The kind you’re born with, the kind you choose, the kind that teach Catholic school
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Krista Bremer is The Sun’s circulation director. She lives in Carrboro, North Carolina, with her husband, Ismail, and their daughter, Aliya, who is anxiously awaiting the arrival of a baby brother in July.
Kurt Brown lives in New York and teaches part time at Sarah Lawrence College. He is the author of five poetry chapbooks and four full-length collections, including Heaven and Earth (Four Way Books), Fables from the Ark (Custom Words), and Future Ship (Story Line Press). He is also the editor of the anthologies Drive, They Said: Poems about Americans and Their Cars (Milkweed Editions) and Verse & Universe: Poems about Science and Mathematics (Milkweed Editions).
Norman Fischer is a Zen priest and poet who lives in Muir Beach, California. A former abbot of the San Francisco Zen Center, he is the founder of the Everyday Zen Foundation and the author of Taking Our Places: The Buddhist Path to Truly Growing Up (Harper-SanFrancisco). His latest book of poetry is Slowly but Dearly (Chax Press).
Jim Guinness lives in Marlborough, Massachusetts, where he teaches high-school math and performs music for contra dances. In his spare time he ponders the future of humanity and wonders how to make quadratic equations fun for fourteen-year-olds.
Alison Luterman is deep in prayer in her backyard in Oakland, California. Her newest book of poems, See How We Almost Fly, is due out later this year.
Laura A. Munson lives with her husband and children in Whitefish, Montana, where she writes even on sunny days when she’d rather be outside playing with her horses.
Michelle Orange is a Toronto writer and ex-TV producer. She currently lives in New York City and is a frequent contributor to McSweeney’s. Her writing has appeared in the Globe and Mail, the National Post, and Salon.com, and her radio work has been broadcast on the CBC and the BBC. She loves her dad, who recently completed a jigsaw puzzle depicting Hieronymus Bosch’s painting The Garden of Earthly Delights.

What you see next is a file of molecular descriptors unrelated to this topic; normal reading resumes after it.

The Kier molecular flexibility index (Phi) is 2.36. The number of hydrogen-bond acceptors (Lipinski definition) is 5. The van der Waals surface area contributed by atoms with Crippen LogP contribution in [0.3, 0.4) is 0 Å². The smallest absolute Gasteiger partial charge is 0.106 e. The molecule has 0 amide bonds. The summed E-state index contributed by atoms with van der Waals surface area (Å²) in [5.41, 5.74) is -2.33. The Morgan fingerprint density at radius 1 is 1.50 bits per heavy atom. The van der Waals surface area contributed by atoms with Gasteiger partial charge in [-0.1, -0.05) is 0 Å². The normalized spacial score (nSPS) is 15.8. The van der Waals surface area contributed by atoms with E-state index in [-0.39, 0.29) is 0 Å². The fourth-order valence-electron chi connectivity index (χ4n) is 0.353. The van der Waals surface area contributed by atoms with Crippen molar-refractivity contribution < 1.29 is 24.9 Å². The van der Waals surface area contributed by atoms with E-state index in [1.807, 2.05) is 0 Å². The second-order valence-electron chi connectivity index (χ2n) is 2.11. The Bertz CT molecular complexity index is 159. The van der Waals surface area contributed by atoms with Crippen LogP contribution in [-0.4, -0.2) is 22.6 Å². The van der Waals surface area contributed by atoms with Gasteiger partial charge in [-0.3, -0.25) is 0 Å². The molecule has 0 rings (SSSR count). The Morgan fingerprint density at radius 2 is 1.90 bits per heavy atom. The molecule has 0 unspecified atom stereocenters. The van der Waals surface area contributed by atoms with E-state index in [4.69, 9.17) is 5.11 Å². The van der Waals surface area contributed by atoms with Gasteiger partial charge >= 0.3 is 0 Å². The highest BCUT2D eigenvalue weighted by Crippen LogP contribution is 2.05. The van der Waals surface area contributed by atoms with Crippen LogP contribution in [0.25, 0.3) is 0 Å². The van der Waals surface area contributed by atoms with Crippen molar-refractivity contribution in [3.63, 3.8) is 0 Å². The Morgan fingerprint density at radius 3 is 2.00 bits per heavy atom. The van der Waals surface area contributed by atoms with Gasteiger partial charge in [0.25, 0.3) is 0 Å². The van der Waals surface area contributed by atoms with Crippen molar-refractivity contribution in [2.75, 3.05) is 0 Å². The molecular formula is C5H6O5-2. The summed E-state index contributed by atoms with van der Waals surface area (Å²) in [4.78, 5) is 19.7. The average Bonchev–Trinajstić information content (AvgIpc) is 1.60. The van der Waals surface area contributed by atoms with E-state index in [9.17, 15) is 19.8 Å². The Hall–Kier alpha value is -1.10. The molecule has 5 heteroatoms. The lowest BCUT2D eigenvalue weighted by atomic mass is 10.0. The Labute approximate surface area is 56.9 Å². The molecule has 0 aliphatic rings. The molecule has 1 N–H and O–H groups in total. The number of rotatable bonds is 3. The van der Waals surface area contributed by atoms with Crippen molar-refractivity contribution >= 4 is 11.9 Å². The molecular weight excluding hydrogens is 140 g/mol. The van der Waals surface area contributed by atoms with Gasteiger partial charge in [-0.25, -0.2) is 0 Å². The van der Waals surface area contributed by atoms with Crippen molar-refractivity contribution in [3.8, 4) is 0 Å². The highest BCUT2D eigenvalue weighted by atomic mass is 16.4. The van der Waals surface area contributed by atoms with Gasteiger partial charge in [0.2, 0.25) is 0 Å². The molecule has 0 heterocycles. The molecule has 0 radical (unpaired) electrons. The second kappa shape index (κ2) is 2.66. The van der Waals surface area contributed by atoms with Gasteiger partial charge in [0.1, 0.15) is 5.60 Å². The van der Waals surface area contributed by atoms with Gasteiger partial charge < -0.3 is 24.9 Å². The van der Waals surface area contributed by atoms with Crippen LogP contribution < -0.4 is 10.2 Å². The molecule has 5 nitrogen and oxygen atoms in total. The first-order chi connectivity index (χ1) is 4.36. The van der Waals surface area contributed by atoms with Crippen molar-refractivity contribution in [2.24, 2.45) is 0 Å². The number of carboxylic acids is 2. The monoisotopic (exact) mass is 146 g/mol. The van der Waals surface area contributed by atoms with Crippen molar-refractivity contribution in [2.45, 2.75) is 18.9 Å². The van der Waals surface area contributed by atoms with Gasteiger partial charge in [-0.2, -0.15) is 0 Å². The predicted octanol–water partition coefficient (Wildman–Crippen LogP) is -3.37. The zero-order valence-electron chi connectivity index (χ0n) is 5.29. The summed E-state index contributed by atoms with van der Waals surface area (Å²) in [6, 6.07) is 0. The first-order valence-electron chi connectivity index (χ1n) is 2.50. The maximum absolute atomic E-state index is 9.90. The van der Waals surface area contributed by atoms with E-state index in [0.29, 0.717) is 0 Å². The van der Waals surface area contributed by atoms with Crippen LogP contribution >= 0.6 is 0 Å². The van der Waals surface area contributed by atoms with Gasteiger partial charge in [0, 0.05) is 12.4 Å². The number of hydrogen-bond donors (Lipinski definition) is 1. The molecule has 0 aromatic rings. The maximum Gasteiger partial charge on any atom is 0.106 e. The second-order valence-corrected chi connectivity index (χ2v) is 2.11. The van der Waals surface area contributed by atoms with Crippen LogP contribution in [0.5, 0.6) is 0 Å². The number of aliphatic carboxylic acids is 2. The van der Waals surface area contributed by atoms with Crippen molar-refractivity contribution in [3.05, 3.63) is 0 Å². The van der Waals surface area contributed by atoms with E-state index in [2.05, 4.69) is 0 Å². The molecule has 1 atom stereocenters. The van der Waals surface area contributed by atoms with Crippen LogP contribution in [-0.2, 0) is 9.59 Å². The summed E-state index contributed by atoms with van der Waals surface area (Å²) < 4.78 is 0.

Sy Safransky is editor of The Sun.
Mithran Somasundrum was born in Sri Lanka but grew up in London, England. He currently resides in Bangkok, Thailand, where he works in a university electrochemistry lab. His short stories have recently appeared in Inkwell, Natural Bridge, and Alfred Hitchcock’s Mystery Magazine.
Amy Wilson volunteered in Malawi, Africa, for the Global AIDS Interfaith Alliance (www.thegaia.org). She lives in Oakland, California, and is embarking on a film project about the impact of global warming on indigenous communities in the Arctic.
Roy Arenella is a self-taught photographer who lives in New York City. A selection of his photographs can be found online in the photography section of www.impassioned.net.
Alan Bailey is a photographer and writer who lives in Anchorage, Alaska.
Jon Caputo is a documentary and travel photographer. While living in Seattle, he worked for Real Change, a newspaper focusing on issues of poverty and homelessness. He now lives in Salt Lake City, Utah.
Brian Ferguson is a staff photographer for the Charleston Gazette in West Virginia.
Char Marie Flood is a freelance photographer who considers herself blessed to live in the great city of Chicago.
Robert Hecht is a photographer living in San Francisco. He has learned that it takes a lot of looking before one can truly see the ordinary.
Melanie Litchfield lives in Pittsboro, North Carolina, and studied photography at Randolph Community College in Asheboro.
Robert K. Paxson is an amateur photographer living in St. Joseph, Michigan. He is seeking a publisher for a book of photographs.
Kelly Povo lives in a cabin in Lakeville, Minnesota. When she was seven years old, she saved up five hundred Bazooka bubblegum wrappers and sent away for a free camera. She’s been taking photographs ever since.
In a last-ditch stand against encroaching technology, Doug C. Rhinehart still takes photographs with an old-fashioned 4x5 view camera and loves to print his own negatives. He lives near Woody Creek, Colorado.
Photographer Cole P. Thompson lives on a small ranch in Laporte, Colorado.
Nolan Wells is a photographer who lives in Chicago.
Photographer Harry Wilson is a professor of art at Bakersfield College in Bakersfield, California.
Jennifer Warren is a photographer living in New York City. Her photo on this month’s cover was taken in Uganda, Africa, in 2002. The boy is silhouetted in the doorway of a new school paid for in part by the aid organization Cultural Survival (www.culturalsurvival.org). Prior to the new school being built, children sat a hundred to a class in buildings with crumbling walls and leaky roofs.
Editorial & Photo
Rachel J. Elliott